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Hepatitis C: Transmission, Symptoms, Treatments & Test For HCV

HealthcareOnTime Team 2022-06-14 2023-06-26 3 Min Read
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  • Hepatitis C Virus Transmission, Symptoms, Treatments and Diagnosis

    Overview and Statistics

    Hepatitis C is a major public health concern as it affects millions of people every year in the world. According to research done by WHO, Hepatitis C viral infection affects 58 million people with chronic infection and with 1.5 million new infections every year globally.

    The Hepatitis C virus is a double-stranded RNA virus that causes inflammation of the liver leading to cirrhosis and liver cancer during chronic infection. Hepatitis C virus exists in the world in several unique forms known as genotypes. Scientists have identified seven distinct genotypes and more than sixty-seven of their subtypes. It spreads through blood contaminated with the virus from an infected person to a healthy person. Therefore, drug-addict people should be on high alert. Though there is another category of person who falls into high-risk situation and they are:

    • People with HIV/AIDS
    • People with Diabetes
    • People who have multiple sex partners( sex workers)
    • Pregnant women

    What is Hepatitis C?

    Hepatitis C is a viral infection that primarily affects the liver. It is caused by the hepatitis C virus (HCV) and can lead to both acute and chronic forms of the disease. 

    • Acute hepatitis C refers to a new infection that occurs within the first six months after exposure to the virus. During this stage, some individuals may experience mild symptoms that last for a short duration. However, for most people, acute hepatitis C progresses to the chronic stage.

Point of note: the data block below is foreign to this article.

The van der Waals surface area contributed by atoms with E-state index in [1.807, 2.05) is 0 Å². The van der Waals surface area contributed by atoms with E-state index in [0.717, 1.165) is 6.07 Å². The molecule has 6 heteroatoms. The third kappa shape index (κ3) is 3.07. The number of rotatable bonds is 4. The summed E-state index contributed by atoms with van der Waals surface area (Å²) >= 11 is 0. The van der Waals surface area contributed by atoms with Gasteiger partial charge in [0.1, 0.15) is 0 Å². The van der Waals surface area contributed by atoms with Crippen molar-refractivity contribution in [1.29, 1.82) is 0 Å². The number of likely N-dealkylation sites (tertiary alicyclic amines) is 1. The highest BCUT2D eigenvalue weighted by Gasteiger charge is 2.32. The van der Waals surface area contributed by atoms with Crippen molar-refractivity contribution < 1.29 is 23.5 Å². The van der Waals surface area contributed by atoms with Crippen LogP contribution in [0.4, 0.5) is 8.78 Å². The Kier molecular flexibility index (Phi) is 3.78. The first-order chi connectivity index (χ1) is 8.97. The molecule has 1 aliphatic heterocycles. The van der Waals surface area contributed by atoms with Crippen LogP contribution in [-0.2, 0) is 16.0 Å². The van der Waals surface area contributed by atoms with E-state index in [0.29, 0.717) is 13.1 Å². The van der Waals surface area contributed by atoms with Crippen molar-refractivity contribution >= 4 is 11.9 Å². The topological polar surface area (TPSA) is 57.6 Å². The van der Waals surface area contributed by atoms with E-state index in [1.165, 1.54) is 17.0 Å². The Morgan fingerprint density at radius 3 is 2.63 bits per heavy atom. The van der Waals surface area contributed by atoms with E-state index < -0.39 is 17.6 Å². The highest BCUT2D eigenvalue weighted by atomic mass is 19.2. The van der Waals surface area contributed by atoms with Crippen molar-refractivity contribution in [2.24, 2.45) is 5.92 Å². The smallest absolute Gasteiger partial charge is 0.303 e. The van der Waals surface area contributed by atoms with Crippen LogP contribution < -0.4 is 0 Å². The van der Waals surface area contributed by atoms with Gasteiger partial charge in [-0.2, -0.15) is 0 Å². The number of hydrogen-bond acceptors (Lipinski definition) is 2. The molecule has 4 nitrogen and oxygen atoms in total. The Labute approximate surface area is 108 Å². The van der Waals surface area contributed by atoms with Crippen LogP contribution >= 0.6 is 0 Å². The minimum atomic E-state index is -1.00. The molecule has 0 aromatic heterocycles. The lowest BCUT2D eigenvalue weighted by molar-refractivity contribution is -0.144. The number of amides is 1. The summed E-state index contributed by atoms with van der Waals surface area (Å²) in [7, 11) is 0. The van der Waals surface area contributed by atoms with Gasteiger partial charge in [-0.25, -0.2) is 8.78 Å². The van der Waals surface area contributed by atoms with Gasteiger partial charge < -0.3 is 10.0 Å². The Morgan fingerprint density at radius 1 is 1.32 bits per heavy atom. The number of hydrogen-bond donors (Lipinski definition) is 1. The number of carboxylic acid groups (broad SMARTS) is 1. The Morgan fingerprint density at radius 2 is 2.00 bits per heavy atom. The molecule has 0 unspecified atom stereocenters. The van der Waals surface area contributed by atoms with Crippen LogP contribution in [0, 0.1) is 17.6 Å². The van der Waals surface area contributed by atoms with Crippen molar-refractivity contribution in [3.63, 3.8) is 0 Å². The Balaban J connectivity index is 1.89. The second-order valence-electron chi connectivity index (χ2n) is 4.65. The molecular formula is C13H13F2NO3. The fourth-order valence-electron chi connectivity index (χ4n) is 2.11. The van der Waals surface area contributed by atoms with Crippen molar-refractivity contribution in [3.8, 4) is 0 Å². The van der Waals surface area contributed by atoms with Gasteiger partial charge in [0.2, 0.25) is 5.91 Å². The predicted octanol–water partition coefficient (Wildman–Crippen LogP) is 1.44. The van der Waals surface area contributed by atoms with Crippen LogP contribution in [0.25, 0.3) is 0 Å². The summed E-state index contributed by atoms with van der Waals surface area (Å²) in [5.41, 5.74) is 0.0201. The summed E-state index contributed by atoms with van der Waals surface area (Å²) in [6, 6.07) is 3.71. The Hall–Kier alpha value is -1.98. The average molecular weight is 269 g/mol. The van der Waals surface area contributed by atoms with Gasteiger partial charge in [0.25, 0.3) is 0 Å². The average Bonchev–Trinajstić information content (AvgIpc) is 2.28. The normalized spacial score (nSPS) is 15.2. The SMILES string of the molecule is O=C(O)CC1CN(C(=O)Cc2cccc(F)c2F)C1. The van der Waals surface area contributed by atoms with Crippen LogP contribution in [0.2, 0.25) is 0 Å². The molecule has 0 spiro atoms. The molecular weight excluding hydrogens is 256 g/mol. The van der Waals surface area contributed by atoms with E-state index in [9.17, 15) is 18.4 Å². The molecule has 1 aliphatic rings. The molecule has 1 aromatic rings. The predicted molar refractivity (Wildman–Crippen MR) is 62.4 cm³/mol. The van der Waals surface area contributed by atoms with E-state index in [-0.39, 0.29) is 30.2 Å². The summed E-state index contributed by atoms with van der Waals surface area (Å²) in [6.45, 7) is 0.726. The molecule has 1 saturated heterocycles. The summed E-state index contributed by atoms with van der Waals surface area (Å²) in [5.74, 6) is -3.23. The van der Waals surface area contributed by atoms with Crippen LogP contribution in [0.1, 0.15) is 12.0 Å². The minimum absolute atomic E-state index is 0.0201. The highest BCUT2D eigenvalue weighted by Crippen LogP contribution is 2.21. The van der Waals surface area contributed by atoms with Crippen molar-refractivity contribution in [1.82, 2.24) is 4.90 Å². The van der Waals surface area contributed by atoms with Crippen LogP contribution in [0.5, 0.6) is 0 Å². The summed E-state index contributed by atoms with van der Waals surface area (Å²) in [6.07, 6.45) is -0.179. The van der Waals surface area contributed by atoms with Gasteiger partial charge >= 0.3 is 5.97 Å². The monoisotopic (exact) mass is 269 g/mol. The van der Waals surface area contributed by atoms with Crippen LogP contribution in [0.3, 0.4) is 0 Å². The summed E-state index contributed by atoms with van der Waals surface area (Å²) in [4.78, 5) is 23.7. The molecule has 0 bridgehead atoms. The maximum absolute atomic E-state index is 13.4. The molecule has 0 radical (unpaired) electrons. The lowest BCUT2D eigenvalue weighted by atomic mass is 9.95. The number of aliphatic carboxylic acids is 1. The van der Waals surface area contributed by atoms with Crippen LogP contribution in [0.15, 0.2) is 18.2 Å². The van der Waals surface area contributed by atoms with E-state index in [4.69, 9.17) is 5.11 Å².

• Chronic hepatitis C is a long-term infection that persists if left untreated. It can have serious health consequences, including liver damage, cirrhosis (scarring of the liver), liver cancer, and, in severe cases, even death. The infection can remain asymptomatic for many years, leading to a silent progression of liver damage.

    Transmission of Hepatitis C Virus

    The hepatitis C virus (HCV) is primarily transmitted through specific modes of contact with infected blood. Understanding the ways in which the virus can be transmitted is crucial for prevention and awareness. Here are the main modes of transmission:

    • Medical Equipment: The reuse or inadequate sterilization of medical equipment, particularly syringes, and needles in healthcare settings, can facilitate the transmission of HCV. Strict adherence to proper sterilization protocols and the use of single-use equipment is essential for preventing infections.
    • Blood Transfusion: In the past, unscreened blood and blood products were a significant source of HCV transmission. However, with the implementation of thorough screening procedures, the risk of acquiring the virus through blood transfusion has been greatly reduced.
    • Injecting Drug Use: Sharing injection equipment, such as needles, syringes, or other drug paraphernalia, is a high-risk behavior for HCV transmission. Intravenous drug users should prioritize using sterile equipment and seek support for harm reduction practices.
    • Mother-to-Child Transmission: While relatively less common, HCV can be passed from an infected mother to her baby during childbirth. Prenatal care and appropriate medical interventions can help minimize the risk of transmission.

    Additional Considerations: